Catholic CEO

How Church teachings can help us build better organizations

       

       

       

 

Principle of Solidarity - Solidarity highlights in a particular way the intrinsic social nature of the human person, the equality of all in dignity and rights and the common path of individuals and peoples towards an ever more committed unity. Never before has there been such a widespread awareness of the bond of interdependence between individuals and peoples, which is found at every level. (Compendium 192)

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Solidarity is also an authentic moral virtue, not a “feeling of vague compassion or shallow distress at the misfortunes of so many people, both near and far. On the contrary, it is a firm and persevering determination to commit oneself to the common good. That is to say to the good of all and of each individual, because we are all really responsible for all (Sollicitudo Rei Socialis, 38).” (Compendium, 193)

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This is a bit easier for business leaders to swallow.  Indeed, we know our organizations function best when there is unity among our employees: they clearly understand the mission, the strategy, and the tactics and are working together to meet the goals.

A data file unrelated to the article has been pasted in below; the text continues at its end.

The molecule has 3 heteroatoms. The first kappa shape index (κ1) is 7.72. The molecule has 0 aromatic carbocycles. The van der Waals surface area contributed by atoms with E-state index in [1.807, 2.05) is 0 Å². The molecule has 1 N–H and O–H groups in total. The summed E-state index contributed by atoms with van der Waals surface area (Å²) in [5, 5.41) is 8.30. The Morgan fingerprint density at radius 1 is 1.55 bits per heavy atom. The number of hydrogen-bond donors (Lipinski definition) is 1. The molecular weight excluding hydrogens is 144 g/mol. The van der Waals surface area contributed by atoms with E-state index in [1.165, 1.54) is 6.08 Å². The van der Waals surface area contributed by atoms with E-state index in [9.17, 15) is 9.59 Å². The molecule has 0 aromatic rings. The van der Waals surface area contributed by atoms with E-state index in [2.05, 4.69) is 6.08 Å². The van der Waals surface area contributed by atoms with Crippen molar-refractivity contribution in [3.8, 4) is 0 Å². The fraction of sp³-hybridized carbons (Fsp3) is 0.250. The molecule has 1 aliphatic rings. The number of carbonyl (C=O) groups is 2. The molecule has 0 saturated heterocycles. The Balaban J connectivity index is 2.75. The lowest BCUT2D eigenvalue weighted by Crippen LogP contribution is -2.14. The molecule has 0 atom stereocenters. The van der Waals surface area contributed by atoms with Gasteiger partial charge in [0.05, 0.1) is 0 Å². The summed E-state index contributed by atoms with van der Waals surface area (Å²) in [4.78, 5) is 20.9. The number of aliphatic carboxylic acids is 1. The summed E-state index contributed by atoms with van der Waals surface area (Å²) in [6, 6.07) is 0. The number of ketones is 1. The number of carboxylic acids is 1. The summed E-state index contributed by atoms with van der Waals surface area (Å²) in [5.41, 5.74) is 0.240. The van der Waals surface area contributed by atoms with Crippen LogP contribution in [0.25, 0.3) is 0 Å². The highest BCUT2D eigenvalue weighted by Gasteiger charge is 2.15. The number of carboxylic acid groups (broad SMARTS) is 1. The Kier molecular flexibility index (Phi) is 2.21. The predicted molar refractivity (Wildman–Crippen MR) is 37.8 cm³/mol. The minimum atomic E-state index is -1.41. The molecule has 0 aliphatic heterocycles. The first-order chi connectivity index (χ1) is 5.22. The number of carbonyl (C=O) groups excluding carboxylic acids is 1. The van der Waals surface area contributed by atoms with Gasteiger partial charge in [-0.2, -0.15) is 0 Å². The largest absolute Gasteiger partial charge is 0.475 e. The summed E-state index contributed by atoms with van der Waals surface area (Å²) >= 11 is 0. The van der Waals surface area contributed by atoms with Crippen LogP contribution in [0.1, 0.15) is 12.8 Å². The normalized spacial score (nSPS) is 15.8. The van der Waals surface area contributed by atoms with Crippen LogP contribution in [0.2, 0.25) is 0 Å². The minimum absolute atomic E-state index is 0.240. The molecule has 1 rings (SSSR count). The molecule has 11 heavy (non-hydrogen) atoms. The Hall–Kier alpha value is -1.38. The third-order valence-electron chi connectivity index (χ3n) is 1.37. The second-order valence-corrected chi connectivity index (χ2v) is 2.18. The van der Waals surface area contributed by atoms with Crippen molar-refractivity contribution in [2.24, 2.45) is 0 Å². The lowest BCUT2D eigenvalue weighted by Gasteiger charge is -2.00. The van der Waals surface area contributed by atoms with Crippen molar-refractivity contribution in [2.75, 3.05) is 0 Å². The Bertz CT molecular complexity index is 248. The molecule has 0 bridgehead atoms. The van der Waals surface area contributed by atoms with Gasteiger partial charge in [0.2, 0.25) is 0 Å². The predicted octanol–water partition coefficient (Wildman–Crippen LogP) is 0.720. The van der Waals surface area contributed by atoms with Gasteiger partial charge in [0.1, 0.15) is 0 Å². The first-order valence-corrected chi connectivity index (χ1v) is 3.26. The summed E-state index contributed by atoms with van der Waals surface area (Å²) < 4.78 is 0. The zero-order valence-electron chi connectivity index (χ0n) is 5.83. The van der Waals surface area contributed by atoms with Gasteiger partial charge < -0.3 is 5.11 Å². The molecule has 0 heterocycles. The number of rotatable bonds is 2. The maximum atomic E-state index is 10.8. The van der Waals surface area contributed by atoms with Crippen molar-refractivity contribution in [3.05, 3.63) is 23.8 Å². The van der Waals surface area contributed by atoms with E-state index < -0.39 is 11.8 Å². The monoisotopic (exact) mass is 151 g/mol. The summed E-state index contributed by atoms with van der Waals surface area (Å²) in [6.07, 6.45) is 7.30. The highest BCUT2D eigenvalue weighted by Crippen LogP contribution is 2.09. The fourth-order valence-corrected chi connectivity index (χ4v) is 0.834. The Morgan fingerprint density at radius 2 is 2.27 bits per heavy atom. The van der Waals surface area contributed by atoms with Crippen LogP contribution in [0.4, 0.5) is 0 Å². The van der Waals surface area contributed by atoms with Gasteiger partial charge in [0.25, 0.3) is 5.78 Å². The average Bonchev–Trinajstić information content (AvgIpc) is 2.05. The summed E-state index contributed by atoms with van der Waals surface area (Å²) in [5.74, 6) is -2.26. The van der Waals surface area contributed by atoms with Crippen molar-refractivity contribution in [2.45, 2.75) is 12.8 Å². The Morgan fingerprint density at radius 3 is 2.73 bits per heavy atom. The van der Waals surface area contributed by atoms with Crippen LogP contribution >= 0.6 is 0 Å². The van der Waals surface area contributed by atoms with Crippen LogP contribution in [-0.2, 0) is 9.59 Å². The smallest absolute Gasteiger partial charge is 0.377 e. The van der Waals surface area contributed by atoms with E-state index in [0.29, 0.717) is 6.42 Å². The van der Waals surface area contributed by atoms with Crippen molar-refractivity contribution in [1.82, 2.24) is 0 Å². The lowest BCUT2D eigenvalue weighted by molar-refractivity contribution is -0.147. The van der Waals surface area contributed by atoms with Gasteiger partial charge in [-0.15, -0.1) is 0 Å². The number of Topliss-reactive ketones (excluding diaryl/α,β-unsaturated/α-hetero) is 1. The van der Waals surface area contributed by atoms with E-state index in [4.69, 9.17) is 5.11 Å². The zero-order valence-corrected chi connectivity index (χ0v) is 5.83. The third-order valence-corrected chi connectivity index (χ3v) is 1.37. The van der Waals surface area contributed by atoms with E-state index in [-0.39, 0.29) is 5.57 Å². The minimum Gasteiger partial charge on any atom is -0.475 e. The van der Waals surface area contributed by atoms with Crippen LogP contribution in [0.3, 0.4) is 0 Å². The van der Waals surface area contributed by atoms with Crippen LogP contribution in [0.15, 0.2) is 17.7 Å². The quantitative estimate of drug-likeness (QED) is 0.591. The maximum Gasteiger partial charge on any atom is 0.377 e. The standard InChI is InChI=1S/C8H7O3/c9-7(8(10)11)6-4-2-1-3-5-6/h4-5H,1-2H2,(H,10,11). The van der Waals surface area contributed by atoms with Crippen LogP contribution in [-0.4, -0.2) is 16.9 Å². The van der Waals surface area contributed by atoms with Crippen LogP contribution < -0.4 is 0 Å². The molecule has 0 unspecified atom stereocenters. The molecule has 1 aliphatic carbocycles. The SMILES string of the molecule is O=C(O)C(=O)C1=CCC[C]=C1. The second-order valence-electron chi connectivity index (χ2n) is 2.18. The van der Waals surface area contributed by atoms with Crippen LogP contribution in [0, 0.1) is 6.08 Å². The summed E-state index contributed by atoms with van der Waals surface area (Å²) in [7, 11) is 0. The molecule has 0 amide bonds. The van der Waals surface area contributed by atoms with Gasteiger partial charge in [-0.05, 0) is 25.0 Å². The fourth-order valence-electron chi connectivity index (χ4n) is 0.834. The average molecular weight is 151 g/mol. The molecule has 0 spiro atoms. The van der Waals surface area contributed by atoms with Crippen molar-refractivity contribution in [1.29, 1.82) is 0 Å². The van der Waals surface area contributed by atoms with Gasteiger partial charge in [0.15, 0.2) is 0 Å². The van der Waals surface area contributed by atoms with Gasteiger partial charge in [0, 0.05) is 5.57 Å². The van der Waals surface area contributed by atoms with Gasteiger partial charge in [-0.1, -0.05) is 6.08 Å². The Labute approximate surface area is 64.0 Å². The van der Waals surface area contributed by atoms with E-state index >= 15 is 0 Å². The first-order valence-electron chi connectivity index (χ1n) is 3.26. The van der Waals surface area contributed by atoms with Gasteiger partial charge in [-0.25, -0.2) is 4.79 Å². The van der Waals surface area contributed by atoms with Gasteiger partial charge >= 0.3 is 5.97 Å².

Solidarity demands we go further, that we conscientiously strive to improve the conditions (dignity) of our employees, customers, suppliers, shareholders, and the communities where we operate.  We need to look beyond the class of stakeholder to the person.  Which employees are suffering?  How can we help?  

How can we implement being "all responsible for all?"